Effectively, two power domains are present in the communication unit 106: a first power domain that is powered by power supply voltage PD1, and a second power domain that is powered by power supply voltage PD2. The first power domain includes the optical receivers 206 of the transceivers 202A-202D, and the optical activity detector 210. The second power domain includes the main processing core 208 and the optical transmitters 204 of the transceivers 202A-202D. Note that other components (not shown) can also be part of the first or second power domain.
The optical activity detector 210 then detects (at 304) optical activity (based on the SD signal, for example) on an optical link connected to one of the transceivers 202A-202D of the communication unit. The optical activity detector 210 then determines (at 306) whether the optical activity continues for at least a time duration T1. If the optical activity does not continue for at least the T1 duration, the communication unit stays in the low-power mode. However, if the optical activity continues for at least a T1 duration, then the optical activity detector 210 awakens (at 308) the communication unit by closing the power switch 214 to allow the power supply voltage PD2 to be activated. This supplies power to the main processing core 208 as well as to the optical transmitters 204 (and other components) of the communication unit 106. Activating PD2 would be much faster than powering up the main processing core (and having this main processing core analyze a wake-up message and route the message).
Once the optical transmitters 204 are activated, optical activity will be present on the outputs of the optical transmitters. Allowing optical activity to flow downstream, in a domino effect fashion, to other communication units allows such other communication units to also power up in accordance with some embodiments, since the optical activity is detected by corresponding optical activity detectors in the other communication units.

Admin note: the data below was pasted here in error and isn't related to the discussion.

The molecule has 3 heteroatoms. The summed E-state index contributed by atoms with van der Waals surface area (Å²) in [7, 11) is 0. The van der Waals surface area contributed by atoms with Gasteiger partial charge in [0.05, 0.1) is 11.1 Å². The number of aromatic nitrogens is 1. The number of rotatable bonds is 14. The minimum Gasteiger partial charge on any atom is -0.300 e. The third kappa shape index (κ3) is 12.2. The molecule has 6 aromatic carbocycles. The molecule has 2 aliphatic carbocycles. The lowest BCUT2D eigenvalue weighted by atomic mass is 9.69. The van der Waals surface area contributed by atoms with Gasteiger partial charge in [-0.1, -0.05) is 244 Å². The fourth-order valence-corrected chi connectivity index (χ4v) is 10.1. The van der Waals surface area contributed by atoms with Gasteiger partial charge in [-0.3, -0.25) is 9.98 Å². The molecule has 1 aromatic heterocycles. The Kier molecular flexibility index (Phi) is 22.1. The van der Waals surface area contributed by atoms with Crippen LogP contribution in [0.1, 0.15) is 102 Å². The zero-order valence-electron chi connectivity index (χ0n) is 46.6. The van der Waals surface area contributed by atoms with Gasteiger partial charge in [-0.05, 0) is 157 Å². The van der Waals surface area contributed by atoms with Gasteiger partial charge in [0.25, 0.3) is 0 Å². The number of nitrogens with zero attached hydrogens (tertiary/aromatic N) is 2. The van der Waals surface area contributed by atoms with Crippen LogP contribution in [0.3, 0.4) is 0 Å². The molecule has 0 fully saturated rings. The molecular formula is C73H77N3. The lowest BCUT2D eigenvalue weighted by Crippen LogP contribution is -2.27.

After a communication unit has been awakened, the communication unit will ignore (at 310) lack of optical activity for some predetermined time window (of T2 duration) after awakening of the communication unit. This is to avoid having communication units going back to the low-power mode when the survey system is still in the process of waking up or when some optical links are disconnected for replacement.
After the predetermined time window has passed, the communication unit determines (at 312) whether there has been a lack of optical activity for time duration T3. If not, communication unit 106 remains in the active mode. However, if lack of optical activity persists for at least the T3 duration, the communication unit is placed (at 314) in low-power mode by opening the power switch 214. Right after the communication unit 106 has been placed into low-power mode, optical activity is ignored (at 316) for some predetermined time window (T4) after placement of the communication unit into low-power mode. As explained further below in connection with the sleep mechanism, ignoring optical activity for duration T4 is to give neighboring communication units sufficient time to switch off their transceivers.
Control then proceeds back to task 304, in which the optical activity detector 210 waits for subsequent optical activity to continue for more than the T1 duration to again awaken the communication unit.
It is desirable to place the survey system in the lower-power mode when it is desired to achieve power savings in the system. Also, it may be desirable to place just a segment of the survey system into low-power mode, where such segment is not expected to be used. Placing the survey system (or some of its segments) into low-power mode is valuable if the communication units are powered using batteries, which have limited life.